Deciding to refinance depends solely on the value of the real estate property. If the property was acquired a few years ago, it would be difficult to refinance, as the terms could be much different. Also, the value of the property may have declined. If this is the case, the owner may have to increase his equity.
Currently, we’re experiencing a circular challenge in the lending community. It’s clear that our government is placing pressure on lenders to lend, but the terms presented are ones investors are unwilling to accept, thus lending is at a standstill. This will hopefully improve over the next 24 months.
Commercial Real Estate in the Cold?
It looks as if commercial real estate executives need to face the realization that federal dollars will not be used to clear debt off lenders’ balance sheets. The Troubled Asset Relief Program (TARP), a measure many believed would open the clogged financing floodgates, was suddenly snatched away this past November. Treasury Secretary Henry Paulson declared that purchasing illiquid mortgage-related assets “is not the most effective way to use TARP funds.”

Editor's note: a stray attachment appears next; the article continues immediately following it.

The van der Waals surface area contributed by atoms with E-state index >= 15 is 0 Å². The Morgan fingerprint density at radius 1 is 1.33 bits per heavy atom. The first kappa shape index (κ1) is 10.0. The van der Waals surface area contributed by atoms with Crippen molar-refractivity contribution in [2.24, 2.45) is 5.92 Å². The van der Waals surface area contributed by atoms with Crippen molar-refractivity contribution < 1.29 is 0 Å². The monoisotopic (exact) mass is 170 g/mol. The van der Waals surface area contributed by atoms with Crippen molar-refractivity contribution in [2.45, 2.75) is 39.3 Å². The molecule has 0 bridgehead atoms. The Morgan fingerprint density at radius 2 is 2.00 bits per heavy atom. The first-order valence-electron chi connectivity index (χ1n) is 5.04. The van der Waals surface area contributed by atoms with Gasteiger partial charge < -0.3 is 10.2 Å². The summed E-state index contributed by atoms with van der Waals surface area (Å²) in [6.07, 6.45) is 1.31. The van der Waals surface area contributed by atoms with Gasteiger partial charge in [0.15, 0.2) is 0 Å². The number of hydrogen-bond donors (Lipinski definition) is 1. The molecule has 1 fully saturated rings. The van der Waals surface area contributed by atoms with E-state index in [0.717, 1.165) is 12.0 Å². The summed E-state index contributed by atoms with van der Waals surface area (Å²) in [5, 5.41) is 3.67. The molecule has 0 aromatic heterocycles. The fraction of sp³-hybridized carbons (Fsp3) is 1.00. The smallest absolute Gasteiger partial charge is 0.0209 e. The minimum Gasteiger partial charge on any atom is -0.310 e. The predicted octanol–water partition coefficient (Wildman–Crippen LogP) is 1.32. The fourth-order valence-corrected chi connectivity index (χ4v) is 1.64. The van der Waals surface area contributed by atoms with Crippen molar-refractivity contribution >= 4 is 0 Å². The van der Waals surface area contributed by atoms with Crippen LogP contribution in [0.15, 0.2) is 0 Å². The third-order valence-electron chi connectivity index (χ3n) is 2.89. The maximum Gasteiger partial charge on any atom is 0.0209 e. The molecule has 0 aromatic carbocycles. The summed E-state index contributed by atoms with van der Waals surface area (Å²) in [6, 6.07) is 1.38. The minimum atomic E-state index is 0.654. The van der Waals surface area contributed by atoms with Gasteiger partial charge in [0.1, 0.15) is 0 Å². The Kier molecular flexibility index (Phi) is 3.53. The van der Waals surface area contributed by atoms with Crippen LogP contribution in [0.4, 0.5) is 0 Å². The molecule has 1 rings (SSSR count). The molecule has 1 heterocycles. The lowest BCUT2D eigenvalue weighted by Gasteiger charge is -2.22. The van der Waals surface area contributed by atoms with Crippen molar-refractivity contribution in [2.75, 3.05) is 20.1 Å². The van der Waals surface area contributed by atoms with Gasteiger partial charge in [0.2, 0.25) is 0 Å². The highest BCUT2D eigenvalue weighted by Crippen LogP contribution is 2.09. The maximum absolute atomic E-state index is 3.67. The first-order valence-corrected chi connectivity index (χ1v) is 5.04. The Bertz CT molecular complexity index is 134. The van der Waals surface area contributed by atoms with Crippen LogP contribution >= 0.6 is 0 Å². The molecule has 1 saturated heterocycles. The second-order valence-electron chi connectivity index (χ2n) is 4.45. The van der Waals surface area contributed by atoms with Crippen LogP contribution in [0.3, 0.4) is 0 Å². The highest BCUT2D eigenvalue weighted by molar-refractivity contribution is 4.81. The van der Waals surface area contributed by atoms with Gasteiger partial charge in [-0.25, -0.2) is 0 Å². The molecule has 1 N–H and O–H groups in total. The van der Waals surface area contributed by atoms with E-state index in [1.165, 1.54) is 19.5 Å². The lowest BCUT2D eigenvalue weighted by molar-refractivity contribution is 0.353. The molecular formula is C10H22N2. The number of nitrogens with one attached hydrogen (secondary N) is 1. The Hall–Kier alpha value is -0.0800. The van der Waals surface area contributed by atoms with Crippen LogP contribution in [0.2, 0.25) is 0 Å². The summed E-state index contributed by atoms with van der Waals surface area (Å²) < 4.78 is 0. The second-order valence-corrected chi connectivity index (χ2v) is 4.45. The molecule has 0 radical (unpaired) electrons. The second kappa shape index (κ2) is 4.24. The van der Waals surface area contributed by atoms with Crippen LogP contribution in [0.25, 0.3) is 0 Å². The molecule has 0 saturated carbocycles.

But there’s still a sliver of hope that the Treasury will help troubled commercial real estate debt. The injection of TARP funds would start to create the stability we need, but it would also cause issues such as an excessive budget deficit and going from deflation to inflation.
What Lies Ahead
In the first half of 2009, further deterioration in real estate fundamentals will force many investors who are still clinging to unrealistic asking prices to swallow a bitter dose of value correction. At the same time, buyers will have to settle for annual returns based on existing income streams rather than the skyrocketing price appreciation that made commercial real estate golden earlier in the decade.
The best way to survive the credit crunch is to not rely on debt. If investors need debt to close a transaction, they should use cash of at least 50 percent of the acquisition price. The lesson we’ve learned has been as simple as it is painful: Leverage is good, but only in moderation.
H. Michael Schwartz is the chairman and CEO of Strategic Storage Trust Inc., a publicly registered, non-traded REIT with a portfolio that includes more than 1,800 storage units and 196,000 rentable square feet. The company’s sponsor is U.S. Commercial LLC, which manages a growing portfolio of 5 million square feet of commercial properties, including 2.9 million square feet of self-storage. For more information, visit www.strategicstoragetrust.com.